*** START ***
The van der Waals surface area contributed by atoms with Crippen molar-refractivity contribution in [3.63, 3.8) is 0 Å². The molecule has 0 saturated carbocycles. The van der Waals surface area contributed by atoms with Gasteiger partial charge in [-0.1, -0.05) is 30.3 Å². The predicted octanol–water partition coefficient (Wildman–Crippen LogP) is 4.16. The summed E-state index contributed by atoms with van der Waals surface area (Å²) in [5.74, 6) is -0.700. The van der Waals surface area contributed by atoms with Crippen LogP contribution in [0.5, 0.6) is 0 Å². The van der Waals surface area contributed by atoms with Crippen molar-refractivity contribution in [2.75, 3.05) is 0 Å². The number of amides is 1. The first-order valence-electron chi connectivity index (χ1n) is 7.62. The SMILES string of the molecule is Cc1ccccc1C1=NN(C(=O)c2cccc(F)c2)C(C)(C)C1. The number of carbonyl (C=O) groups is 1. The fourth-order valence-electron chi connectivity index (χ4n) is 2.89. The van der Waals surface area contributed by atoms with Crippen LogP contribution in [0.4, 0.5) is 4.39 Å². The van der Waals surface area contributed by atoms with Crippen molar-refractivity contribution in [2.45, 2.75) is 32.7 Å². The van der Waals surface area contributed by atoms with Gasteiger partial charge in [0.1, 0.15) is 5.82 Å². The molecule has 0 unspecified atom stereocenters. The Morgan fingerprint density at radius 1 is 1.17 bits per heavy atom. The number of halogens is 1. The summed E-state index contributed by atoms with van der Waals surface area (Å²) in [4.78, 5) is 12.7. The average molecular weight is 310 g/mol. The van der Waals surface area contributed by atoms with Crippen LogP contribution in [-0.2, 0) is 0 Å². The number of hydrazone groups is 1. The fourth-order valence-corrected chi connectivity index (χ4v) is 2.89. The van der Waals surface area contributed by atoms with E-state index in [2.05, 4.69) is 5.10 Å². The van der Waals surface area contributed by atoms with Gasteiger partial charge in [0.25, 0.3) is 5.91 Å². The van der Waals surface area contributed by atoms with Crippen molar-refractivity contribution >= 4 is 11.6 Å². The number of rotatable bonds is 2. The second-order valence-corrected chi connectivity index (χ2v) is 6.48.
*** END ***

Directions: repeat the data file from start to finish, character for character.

The van der Waals surface area contributed by atoms with Crippen molar-refractivity contribution in [3.63, 3.8) is 0 Å². The molecule has 0 saturated carbocycles. The van der Waals surface area contributed by atoms with Gasteiger partial charge in [-0.1, -0.05) is 30.3 Å². The predicted octanol–water partition coefficient (Wildman–Crippen LogP) is 4.16. The summed E-state index contributed by atoms with van der Waals surface area (Å²) in [5.74, 6) is -0.700. The van der Waals surface area contributed by atoms with Crippen LogP contribution in [0.5, 0.6) is 0 Å². The van der Waals surface area contributed by atoms with Crippen molar-refractivity contribution in [2.75, 3.05) is 0 Å². The number of amides is 1. The first-order valence-electron chi connectivity index (χ1n) is 7.62. The SMILES string of the molecule is Cc1ccccc1C1=NN(C(=O)c2cccc(F)c2)C(C)(C)C1. The number of carbonyl (C=O) groups is 1. The fourth-order valence-electron chi connectivity index (χ4n) is 2.89. The van der Waals surface area contributed by atoms with Crippen LogP contribution in [0.4, 0.5) is 4.39 Å². The van der Waals surface area contributed by atoms with Crippen molar-refractivity contribution in [2.45, 2.75) is 32.7 Å². The van der Waals surface area contributed by atoms with Gasteiger partial charge in [0.1, 0.15) is 5.82 Å². The molecule has 0 unspecified atom stereocenters. The Morgan fingerprint density at radius 1 is 1.17 bits per heavy atom. The number of halogens is 1. The summed E-state index contributed by atoms with van der Waals surface area (Å²) in [4.78, 5) is 12.7. The average molecular weight is 310 g/mol. The van der Waals surface area contributed by atoms with Crippen LogP contribution in [-0.2, 0) is 0 Å². The number of hydrazone groups is 1. The fourth-order valence-corrected chi connectivity index (χ4v) is 2.89. The van der Waals surface area contributed by atoms with E-state index in [2.05, 4.69) is 5.10 Å². The van der Waals surface area contributed by atoms with Gasteiger partial charge in [0.25, 0.3) is 5.91 Å². The van der Waals surface area contributed by atoms with Crippen molar-refractivity contribution >= 4 is 11.6 Å². The number of rotatable bonds is 2. The second-order valence-corrected chi connectivity index (χ2v) is 6.48.